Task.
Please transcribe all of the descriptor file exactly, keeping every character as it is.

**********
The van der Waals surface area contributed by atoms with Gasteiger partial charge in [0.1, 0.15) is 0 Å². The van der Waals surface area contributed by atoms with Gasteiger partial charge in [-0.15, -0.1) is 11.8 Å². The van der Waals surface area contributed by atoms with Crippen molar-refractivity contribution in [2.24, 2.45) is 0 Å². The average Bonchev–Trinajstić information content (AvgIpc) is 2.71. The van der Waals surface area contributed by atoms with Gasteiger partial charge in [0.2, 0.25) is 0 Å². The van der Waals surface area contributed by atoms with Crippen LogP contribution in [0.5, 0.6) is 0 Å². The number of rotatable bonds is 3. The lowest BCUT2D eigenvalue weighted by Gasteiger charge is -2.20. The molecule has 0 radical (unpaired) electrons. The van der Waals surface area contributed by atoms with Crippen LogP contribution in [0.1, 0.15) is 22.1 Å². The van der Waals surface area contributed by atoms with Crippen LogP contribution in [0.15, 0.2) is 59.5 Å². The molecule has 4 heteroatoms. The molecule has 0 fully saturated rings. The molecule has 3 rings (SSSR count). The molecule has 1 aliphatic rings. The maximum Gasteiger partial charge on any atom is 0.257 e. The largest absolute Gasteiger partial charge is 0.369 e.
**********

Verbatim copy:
The van der Waals surface area contributed by atoms with Gasteiger partial charge in [0.1, 0.15) is 0 Å². The van der Waals surface area contributed by atoms with Gasteiger partial charge in [-0.15, -0.1) is 11.8 Å². The van der Waals surface area contributed by atoms with Crippen molar-refractivity contribution in [2.24, 2.45) is 0 Å². The average Bonchev–Trinajstić information content (AvgIpc) is 2.71. The van der Waals surface area contributed by atoms with Gasteiger partial charge in [0.2, 0.25) is 0 Å². The van der Waals surface area contributed by atoms with Crippen LogP contribution in [0.5, 0.6) is 0 Å². The number of rotatable bonds is 3. The lowest BCUT2D eigenvalue weighted by Gasteiger charge is -2.20. The molecule has 0 radical (unpaired) electrons. The van der Waals surface area contributed by atoms with Crippen LogP contribution in [0.1, 0.15) is 22.1 Å². The van der Waals surface area contributed by atoms with Crippen LogP contribution in [0.15, 0.2) is 59.5 Å². The molecule has 4 heteroatoms. The molecule has 0 fully saturated rings. The molecule has 3 rings (SSSR count). The molecule has 1 aliphatic rings. The maximum Gasteiger partial charge on any atom is 0.257 e. The largest absolute Gasteiger partial charge is 0.369 e.